By Bradford K. Mudge
This clean and persuasively argued booklet examines the origins of pornography in Britain and provides a entire evaluate of women's function within the evolution of obscene fiction. rigorously tracking the advanced interconnections among 3 comparable debates--that over the masquerade, that over the radical, and that over prostitution--Mudge contextualizes the transforming into literary have to separate stable fiction from undesirable and argues that that technique was once of the most important value to the emergence of a brand new, middle-class kingdom. taking a look heavily at sermons, clinical manuals, periodical essays, and political tracts in addition to poetry, novels, and literary feedback, The Whore's Story tracks the moving politics of delight in eighteenth-century Britain and charts the increase of contemporary, pornographic sensibilities.
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Additional info for The Whore's Story: Women, Pornography, and the British Novel, 1684-1830
His unique contribution, however, is his insistence that our society's confusion about pornography is part of a larger confusion about the plethora of images that surround us. That confusion, he insists, is one of the constitutive dilemmas of modern culture. V Walter Kendrick's work serves as a corrective to that of other commentators, feminist and nonfeminist alike, who seek a solution to the problem of pornography without considering the lessons of the past. When Anais Nin speculates about a new "language of the senses," when Lydia Lunch turns to pornography for artistic freedom, when Annie Sprinkle offers her cervix to a surprised audience, and when Catharine MacKinnon and Andrea Dworkin imagine a world without objectification, they all look to the future from a less than perfect present.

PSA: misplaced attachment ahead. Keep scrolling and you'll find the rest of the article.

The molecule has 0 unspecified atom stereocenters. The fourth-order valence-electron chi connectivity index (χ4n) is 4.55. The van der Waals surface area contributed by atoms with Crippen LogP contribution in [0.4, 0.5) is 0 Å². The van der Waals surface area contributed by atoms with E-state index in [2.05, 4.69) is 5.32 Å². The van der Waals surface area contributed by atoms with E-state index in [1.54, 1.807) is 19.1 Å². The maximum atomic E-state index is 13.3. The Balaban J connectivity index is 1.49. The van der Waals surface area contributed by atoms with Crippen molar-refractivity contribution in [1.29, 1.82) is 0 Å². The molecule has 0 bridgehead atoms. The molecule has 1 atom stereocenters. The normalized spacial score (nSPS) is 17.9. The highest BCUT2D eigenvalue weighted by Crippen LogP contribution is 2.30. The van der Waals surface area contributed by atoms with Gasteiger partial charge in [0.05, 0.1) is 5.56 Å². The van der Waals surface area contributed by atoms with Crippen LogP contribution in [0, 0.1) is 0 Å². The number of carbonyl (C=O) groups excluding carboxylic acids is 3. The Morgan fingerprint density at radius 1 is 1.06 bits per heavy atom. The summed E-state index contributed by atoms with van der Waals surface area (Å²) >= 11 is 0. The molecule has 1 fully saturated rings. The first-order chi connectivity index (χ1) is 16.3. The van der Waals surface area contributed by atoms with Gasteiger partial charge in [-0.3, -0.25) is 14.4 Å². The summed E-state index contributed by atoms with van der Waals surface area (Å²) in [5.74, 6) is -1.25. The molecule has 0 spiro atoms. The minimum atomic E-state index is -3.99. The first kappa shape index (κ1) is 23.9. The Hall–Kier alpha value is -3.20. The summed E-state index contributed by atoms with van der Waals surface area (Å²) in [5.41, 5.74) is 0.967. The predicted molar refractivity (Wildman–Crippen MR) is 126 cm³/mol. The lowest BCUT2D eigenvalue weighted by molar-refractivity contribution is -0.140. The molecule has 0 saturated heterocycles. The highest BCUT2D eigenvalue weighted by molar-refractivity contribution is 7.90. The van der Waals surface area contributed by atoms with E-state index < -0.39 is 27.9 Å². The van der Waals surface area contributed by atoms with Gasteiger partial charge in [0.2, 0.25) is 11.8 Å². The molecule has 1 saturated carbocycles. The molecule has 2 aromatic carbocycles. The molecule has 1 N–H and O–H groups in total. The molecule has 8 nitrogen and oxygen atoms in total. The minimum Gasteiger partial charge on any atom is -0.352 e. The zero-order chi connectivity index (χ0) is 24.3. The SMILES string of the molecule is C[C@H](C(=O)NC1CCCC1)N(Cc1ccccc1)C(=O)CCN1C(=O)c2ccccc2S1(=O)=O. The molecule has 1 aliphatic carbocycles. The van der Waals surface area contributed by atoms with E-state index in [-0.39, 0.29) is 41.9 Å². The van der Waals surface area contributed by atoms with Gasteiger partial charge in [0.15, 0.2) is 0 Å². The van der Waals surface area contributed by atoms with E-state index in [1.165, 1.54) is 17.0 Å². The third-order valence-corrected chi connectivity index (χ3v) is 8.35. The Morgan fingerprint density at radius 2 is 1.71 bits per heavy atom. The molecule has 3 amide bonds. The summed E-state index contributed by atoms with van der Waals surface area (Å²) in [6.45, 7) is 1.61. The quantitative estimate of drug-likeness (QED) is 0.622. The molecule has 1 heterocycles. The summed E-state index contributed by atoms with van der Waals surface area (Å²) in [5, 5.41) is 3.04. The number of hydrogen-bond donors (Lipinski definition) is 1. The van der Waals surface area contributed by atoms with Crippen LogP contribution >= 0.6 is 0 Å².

What might be considered a self-aggrandizing denial of the possibility of women's erotic fiction before the twentieth century was no doubt an honest appraisal of a then invisible tradition. The secrets of Pandora's box are dangerous indeed, and literary history has not yet fully recognized the courage of those women writers who dared to peek inside. PART I <£fioy)ulav ^ultme an$ tke <&mei(jence ofi tke Both are extremes, of course, but the difference is profound. The message of pornography, by its very existence, is that out sexual selves are real. Always, the censors are concerned with how men act and how women are portrayed. Women cannot make free sexual choices in that world; they are too opptessed to know that only oppression could lead them to sell sex. And I, watching, am either too oppressed to know the harm my watching has done to my sisters, or—or else I have become the Man. And it is the Man in me who watches and is aroused.
Both are extremes, of course, but the difference is profound. The message of pornography, by its very existence, is that out sexual selves are real. Always, the censors are concerned with how men act and how women are portrayed. Women cannot make free sexual choices in that world; they are too opptessed to know that only oppression could lead them to sell sex. And I, watching, am either too oppressed to know the harm my watching has done to my sisters, or—or else I have become the Man. And it is the Man in me who watches and is aroused.